Sunday, March 6, 2016

On An Overgrown Path: One of the most imaginative talents in 1940s America [Florence B. Price]

Florence Beatrice Smith Price (1887-1953) is profiled at, which features a comprehensive Works Lists by Dr. Dominique-René de Lerma,

John McLaughlin Williams

National Symphony Orchestra of Ukraine
John McLaughlin Williams, Conductor
Naxos 8.559065 (2001)

Bob Shingleton of On An Overgrown Path writes:


John McLaughlin Williams on Florence Price and racism in 20th century American music -



On An Overgrown Path

Sunday, March 06, 2016

John McLaughlin Williams writes ~ Your recent post on Bruno Walter and Samuel Barber is very interesting, particularly your mention of Daniel Gregory Mason. He is utterly forgotten today despite his having notable performers and performances. This is due in part to his second tier compositional abilities, and also to his espousing of uncomfortable views about ethnic influences in (then) contemporary music. While not as openly virulent a racist as John Powell, Mason did promote the notion of "purity" in American music, as in its being more properly derived from Anglo-Saxon sources rather than the folk music of former slaves and Jews. 

Bruno Walter did what he could for Mason, but he was far more enthusiastic about John Alden Carpenter. As a composer Carpenter was a much more imposing figure than Mason, and Walter did his music many times. [BS - Walter performed Carpenter's First Symphony with the LA Phil in 1940, and premiered his Second Symphony with the NY Phil in 1942.] You may find a column by Terry Teachout as interesting as I did, as it quite succinctly and fairly assesses Carpenter, though at the time it was was written there were no recorded examples of Carpenter's mature work, and thus it cannot be called a truly complete view of the composer's work. At that point my recording was still years away - sample here. A review of that CD described John Alden Carpenter as "one of the most polished and imaginative talent at work in 1940s America".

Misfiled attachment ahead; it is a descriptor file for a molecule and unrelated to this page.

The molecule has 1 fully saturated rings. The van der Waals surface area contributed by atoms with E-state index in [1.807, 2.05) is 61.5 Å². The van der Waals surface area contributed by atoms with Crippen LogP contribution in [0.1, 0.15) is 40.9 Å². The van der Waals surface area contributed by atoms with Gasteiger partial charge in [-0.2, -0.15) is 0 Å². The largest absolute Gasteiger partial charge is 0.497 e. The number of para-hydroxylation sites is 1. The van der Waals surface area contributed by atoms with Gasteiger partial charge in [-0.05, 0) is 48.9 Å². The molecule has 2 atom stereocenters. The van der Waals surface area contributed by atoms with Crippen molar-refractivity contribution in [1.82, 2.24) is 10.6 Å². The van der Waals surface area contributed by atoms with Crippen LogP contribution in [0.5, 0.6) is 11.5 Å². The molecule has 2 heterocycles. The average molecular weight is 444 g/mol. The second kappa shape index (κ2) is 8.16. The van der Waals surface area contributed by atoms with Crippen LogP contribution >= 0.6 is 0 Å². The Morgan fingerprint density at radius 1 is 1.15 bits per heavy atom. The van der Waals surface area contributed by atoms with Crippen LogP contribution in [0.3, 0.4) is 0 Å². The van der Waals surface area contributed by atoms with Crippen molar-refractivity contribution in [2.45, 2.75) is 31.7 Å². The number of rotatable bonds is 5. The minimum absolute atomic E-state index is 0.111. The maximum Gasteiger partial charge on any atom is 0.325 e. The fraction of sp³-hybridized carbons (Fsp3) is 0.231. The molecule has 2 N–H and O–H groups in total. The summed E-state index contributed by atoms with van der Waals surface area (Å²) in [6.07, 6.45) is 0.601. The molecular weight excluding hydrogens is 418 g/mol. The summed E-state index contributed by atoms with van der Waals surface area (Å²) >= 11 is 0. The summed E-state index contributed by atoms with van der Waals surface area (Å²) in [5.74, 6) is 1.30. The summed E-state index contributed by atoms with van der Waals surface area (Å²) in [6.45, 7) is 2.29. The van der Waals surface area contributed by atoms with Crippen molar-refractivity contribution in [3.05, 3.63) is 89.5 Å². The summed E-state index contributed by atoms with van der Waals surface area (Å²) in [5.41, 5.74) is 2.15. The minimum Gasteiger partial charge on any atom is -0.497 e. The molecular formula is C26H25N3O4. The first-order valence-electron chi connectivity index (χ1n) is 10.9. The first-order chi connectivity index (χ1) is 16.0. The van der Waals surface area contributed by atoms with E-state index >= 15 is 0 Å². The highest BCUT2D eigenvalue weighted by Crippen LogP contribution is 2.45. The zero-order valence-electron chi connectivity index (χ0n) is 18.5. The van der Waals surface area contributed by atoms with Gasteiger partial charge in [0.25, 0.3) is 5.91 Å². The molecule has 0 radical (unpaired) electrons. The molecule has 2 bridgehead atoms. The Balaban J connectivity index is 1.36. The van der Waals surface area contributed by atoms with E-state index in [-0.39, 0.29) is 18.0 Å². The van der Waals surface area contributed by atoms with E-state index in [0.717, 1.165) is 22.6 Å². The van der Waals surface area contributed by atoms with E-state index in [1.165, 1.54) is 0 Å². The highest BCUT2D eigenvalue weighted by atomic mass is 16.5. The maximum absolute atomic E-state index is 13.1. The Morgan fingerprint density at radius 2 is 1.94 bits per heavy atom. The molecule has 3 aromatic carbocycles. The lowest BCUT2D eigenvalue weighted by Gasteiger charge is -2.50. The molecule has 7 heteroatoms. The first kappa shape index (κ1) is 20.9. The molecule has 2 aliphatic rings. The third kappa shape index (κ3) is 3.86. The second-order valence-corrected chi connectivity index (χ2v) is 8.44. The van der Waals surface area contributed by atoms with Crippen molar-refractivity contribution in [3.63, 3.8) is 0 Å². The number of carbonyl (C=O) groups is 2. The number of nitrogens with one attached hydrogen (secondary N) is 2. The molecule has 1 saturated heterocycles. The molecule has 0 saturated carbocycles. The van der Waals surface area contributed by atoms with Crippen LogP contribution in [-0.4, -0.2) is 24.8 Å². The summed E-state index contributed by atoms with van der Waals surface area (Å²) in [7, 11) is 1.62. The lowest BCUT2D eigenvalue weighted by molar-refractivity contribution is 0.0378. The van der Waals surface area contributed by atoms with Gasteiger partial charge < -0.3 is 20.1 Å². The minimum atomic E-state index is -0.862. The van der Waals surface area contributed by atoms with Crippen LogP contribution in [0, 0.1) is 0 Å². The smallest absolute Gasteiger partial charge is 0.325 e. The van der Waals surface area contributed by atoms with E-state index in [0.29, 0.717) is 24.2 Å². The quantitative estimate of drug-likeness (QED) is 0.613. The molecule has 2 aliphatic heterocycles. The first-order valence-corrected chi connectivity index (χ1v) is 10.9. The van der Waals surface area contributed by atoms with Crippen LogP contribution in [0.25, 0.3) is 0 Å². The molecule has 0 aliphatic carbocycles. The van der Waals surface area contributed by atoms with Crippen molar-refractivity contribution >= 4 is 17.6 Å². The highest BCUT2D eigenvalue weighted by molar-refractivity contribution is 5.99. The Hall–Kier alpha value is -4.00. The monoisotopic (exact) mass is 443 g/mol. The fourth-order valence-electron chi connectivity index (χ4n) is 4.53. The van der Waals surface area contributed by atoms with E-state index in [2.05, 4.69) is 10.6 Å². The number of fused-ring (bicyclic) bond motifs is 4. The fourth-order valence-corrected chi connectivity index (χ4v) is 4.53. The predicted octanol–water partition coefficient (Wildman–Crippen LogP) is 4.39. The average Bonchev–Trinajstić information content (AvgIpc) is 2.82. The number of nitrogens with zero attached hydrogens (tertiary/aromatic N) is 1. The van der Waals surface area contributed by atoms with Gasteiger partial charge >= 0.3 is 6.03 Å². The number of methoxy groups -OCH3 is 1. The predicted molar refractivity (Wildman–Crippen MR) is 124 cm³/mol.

Carpenter was also egalitarian in his dealings with others; he was among those who supported the African-American composer Florence Price in obtaining important early performances of her orchestral music. Price became the first female of her race to write a symphony and have it performed by a major ensemble - see video below.

Comments by email:

1) Hello; Thanks for sharing this link with me, I'm happy to learn about this recording of Carpenter's music.  It is probably well known to you all, but when researching for my Price documentary I learned that at the 1933 concert at the Chicago World's Fair in which Price's Sym. in E minor was premiered, that Margaret Bonds also performed a work by John Alden Carpenter.   I can't recall the name right now, something like a Divertimento for Piano and Orchestra. Best Wishes, Jim Greeson [Producer, The Caged Bird]

2) Hello James, Thank you for your comment, and thank you particularly for the Price documentary; I cannot wait to see it. The piano work played by Bonds would have to be Carpenter's Concertino; it is the only designated piano and orchestra work by the composer, though the piano features prominently in the instrumentation of most of his orchestral scores. Thank you for your invaluable work.  Best regards, JMW  [John McLaughlin Williams] 

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